Six days after an armed robbery, an officer received reliable information that the defendant had been involved as the getaway driver. The officer immediately issued a “wanted flyer” to other police departments in the area, containing the defendant’s name, as well as the date and location of the robbery. The flyer also stated that the defendant was wanted for investigation of an armed robbery and cautioned that he was considered to be armed and dangerous. Approximately six days later, an officer from a nearby police department stopped the defendant while driving a vehicle, based on the “wanted flyer.” The officer was unable to confirm whether a warrant had been issued for the defendant’s arrest before approaching the vehicle. The officer ordered the defendant and a passenger out of the vehicle. Another officer arrived on the scene and observed through the open passenger door of the vehicle the butt of a revolver. The passenger, a convicted felon, was arrested. Two other weapons were found during the ensuing search and the defendant was arrested.
1. Whether a Terry stop for a crime that has already been completed is lawful under the Fourth Amendment?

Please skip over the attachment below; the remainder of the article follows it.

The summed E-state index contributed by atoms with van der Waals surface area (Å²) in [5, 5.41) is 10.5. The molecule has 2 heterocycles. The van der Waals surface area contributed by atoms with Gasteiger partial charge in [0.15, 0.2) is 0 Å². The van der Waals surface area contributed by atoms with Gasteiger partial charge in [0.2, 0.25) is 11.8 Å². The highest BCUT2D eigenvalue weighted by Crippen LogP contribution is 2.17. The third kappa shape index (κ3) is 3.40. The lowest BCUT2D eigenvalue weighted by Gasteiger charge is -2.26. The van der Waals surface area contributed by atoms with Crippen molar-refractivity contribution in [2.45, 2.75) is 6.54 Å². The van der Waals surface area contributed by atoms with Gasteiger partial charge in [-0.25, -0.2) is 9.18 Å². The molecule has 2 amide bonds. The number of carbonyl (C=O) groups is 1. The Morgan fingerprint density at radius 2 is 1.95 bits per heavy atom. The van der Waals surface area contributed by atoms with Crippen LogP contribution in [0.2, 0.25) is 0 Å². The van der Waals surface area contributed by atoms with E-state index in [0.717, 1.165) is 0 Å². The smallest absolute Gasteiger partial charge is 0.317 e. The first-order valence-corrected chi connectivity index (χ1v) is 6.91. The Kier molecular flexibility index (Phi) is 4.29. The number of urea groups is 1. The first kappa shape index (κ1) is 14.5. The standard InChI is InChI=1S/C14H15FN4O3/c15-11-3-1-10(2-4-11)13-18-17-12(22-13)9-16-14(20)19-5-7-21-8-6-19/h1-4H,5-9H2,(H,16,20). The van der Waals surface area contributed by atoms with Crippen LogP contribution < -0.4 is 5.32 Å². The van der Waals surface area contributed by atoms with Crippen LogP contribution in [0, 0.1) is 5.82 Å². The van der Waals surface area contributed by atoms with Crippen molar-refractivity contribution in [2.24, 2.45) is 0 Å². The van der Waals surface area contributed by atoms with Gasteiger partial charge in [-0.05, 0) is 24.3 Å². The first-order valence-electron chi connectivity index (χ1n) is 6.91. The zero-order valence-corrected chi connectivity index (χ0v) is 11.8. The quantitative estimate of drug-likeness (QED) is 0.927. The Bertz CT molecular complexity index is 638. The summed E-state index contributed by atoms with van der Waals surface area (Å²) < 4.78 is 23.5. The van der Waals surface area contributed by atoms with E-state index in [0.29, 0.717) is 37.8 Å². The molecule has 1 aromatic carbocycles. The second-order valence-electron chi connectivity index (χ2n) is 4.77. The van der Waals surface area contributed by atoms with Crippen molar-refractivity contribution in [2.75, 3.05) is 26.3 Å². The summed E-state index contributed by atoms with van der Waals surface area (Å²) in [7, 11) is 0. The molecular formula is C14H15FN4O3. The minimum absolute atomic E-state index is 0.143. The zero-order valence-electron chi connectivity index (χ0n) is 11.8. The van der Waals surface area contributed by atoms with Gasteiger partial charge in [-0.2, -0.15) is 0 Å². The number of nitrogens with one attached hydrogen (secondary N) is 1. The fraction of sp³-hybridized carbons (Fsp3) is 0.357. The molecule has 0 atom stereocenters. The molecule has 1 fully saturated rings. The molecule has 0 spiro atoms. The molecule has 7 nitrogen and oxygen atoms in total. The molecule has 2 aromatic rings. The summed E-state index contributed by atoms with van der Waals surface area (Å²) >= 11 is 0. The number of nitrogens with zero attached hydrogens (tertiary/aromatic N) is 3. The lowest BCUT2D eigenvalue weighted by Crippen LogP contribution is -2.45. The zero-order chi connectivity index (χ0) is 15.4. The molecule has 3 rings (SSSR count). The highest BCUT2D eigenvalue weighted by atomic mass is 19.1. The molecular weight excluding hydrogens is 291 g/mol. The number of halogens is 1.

2. Whether a Terry stop can be based on a “wanted flyer” issued by officers who had a reasonable suspicion that the suspect has committed an offense?
1. Yes. There is no limitation that the suspect stopped be either in the process of committing, or about to commit, a crime.
2. Yes. The validity of the “wanted flyer” rests on the issuing officer’s reasonable suspicion to stop the suspect.
Where officers have a reasonable suspicion that the suspect was involved in a prior crime and have been unable to locate him to investigate their suspicions, the government retains an interest in detecting and punishing those behaviors. This interest outweighs the intrusion caused by a Terry stop. However, the Court did not address whether Terry stops to investigate all past crimes are permissible.
Whether the officers who actually stopped the defendant had knowledge of the facts that gave rise to reasonable suspicion is immaterial. What is key is whether the officers who issued the “wanted flyer” had reasonable suspicion to conduct a Terry stop. If so, the suspect may be stopped on the basis of the flyer to “check identification, pose questions to the person, or to detain the person briefly while attempting to obtain further information.” Here, the officers who stopped the defendant did so lawfully, in that the officer who issued the flyer had reasonable suspicion for a stop. Because the initial stop was lawful, all evidence seized in plain view or incident to the arrest that followed was admissible.
469 U.S. 221, 105 S. Ct. 675 (1985)